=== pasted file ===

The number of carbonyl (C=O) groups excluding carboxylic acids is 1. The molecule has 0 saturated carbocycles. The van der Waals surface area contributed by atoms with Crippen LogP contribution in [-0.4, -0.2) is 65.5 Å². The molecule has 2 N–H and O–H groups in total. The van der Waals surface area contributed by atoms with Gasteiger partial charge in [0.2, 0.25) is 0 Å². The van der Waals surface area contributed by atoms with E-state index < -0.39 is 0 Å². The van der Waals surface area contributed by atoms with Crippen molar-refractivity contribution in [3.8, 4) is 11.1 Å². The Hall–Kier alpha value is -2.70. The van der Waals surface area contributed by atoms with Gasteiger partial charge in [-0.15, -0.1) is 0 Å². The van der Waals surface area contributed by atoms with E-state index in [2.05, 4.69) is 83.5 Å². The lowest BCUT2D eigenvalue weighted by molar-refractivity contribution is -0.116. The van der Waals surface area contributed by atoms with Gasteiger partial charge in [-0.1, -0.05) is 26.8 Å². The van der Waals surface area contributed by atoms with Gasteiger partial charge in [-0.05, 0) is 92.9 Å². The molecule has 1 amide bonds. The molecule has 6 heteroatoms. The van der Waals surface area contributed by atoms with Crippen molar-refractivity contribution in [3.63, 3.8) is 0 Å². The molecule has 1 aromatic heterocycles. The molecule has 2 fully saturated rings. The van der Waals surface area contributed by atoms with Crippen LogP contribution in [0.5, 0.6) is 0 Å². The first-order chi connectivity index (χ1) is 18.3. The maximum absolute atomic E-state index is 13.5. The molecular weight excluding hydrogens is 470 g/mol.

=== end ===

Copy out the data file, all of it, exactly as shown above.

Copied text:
The number of carbonyl (C=O) groups excluding carboxylic acids is 1. The molecule has 0 saturated carbocycles. The van der Waals surface area contributed by atoms with Crippen LogP contribution in [-0.4, -0.2) is 65.5 Å². The molecule has 2 N–H and O–H groups in total. The van der Waals surface area contributed by atoms with Gasteiger partial charge in [0.2, 0.25) is 0 Å². The van der Waals surface area contributed by atoms with E-state index < -0.39 is 0 Å². The van der Waals surface area contributed by atoms with Crippen molar-refractivity contribution in [3.8, 4) is 11.1 Å². The Hall–Kier alpha value is -2.70. The van der Waals surface area contributed by atoms with Gasteiger partial charge in [-0.15, -0.1) is 0 Å². The van der Waals surface area contributed by atoms with E-state index in [2.05, 4.69) is 83.5 Å². The lowest BCUT2D eigenvalue weighted by molar-refractivity contribution is -0.116. The van der Waals surface area contributed by atoms with Gasteiger partial charge in [-0.1, -0.05) is 26.8 Å². The van der Waals surface area contributed by atoms with Gasteiger partial charge in [-0.05, 0) is 92.9 Å². The molecule has 1 amide bonds. The molecule has 6 heteroatoms. The van der Waals surface area contributed by atoms with Crippen molar-refractivity contribution in [3.63, 3.8) is 0 Å². The molecule has 1 aromatic heterocycles. The molecule has 2 fully saturated rings. The van der Waals surface area contributed by atoms with Crippen LogP contribution in [0.5, 0.6) is 0 Å². The first-order chi connectivity index (χ1) is 18.3. The maximum absolute atomic E-state index is 13.5. The molecular weight excluding hydrogens is 470 g/mol.